Musk Turtle Care Guide


By Ontley (Own work) [CC BY-SA 3.0 (], via Wikimedia Commons
tile that doesn’t grow very large. An adult is only about 4 to 4 1/2 inches long, and the males are a little bigger than the females. When they hatch, musk turtles are about the size of a penny. As with many turtles, the care of this one requires an expenditure of time. Musk turtles can live for as long s 50 years and that’s in the wild. The natural habitat of this reptile is basically points east of the Mississippi River, and it can even be found as far north as Maine.

Musk turtles have brown, domed shells with a keel down the center that’s very noticeable in young specimens. The plastron is small and might put you in mind of a snapping turtle. The head is rather outsized, dark, with yellow stripes from the snout, down the face and to the neck.


The checklist for the habitat is a 20 gallon tank with a submersible water filter for one turtle. If you’re thinking of two, you’ll need a 40 gallon tank. However, you should know that two musk turtles in a tank often don’t get along. Two males fight each other, males harass females and females will bite them back.

The water should be free of chlorine and just deep enough for your pet’s feet to touch bottom and for it to poke its head out of the water to breathe. It shouldn’t be so deep that the animal has to paddle all the time. The water temperature should be kept in the low to high 70s.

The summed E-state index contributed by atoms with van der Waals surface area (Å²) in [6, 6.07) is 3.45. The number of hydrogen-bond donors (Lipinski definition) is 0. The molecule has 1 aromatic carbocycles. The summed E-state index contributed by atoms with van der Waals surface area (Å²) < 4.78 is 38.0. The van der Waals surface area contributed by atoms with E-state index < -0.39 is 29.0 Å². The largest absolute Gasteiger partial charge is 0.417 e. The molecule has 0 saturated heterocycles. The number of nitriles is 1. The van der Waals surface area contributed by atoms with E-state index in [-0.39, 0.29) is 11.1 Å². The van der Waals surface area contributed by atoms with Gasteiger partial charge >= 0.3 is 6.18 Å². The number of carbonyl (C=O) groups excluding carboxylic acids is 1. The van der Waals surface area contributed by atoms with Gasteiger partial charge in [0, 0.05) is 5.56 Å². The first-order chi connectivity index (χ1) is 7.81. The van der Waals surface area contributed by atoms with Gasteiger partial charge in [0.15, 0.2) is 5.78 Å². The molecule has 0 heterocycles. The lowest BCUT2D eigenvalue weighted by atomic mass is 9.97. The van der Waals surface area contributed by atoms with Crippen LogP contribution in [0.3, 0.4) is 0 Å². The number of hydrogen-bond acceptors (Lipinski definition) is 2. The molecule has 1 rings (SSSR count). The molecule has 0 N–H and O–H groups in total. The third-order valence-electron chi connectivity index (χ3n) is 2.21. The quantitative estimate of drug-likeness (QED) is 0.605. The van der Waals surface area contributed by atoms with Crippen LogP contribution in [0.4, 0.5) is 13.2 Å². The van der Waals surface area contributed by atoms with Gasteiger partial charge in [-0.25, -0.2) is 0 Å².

Musk turtles are aquatic and like to stay in the water, but there should be a place for them to haul out if they feel like it. Because of this, a basking light should be on the checklist and focused on the spot where the little reptile might want to warm up. Ideally, the basking spot should be around 90 degrees Fahrenheit. You should also buy ultraviolet B lightbulbs to help them keep up their store of calcium, vitamin A and vitamin D3.

The bottom of the aquarium doesn’t really need a substrate, but aquarium gravel makes the habitat look esthetically pleasing.


Musk turtles eat small mollusks, fresh water crustaceans, tadpoles, insects and the aquatic larvae of dragonflies and damselflies. They also munch on aquatic vegetation such as duckweed. In captivity, they eat shrimp and fish that’s been cut into bite-sized pieces, bloodworms, earthworms, crickets and pellets made for turtles.


Though it’s a pretty beast, musk turtles can bite if they don’t want to be handled. It’s best to pick them up near back of the carapace, but remember that they have a surprisingly long and flexible neck and can reach behind then to deliver a bite. Then, there’s that musk. But it’s worth it to care for this fascinating animal.

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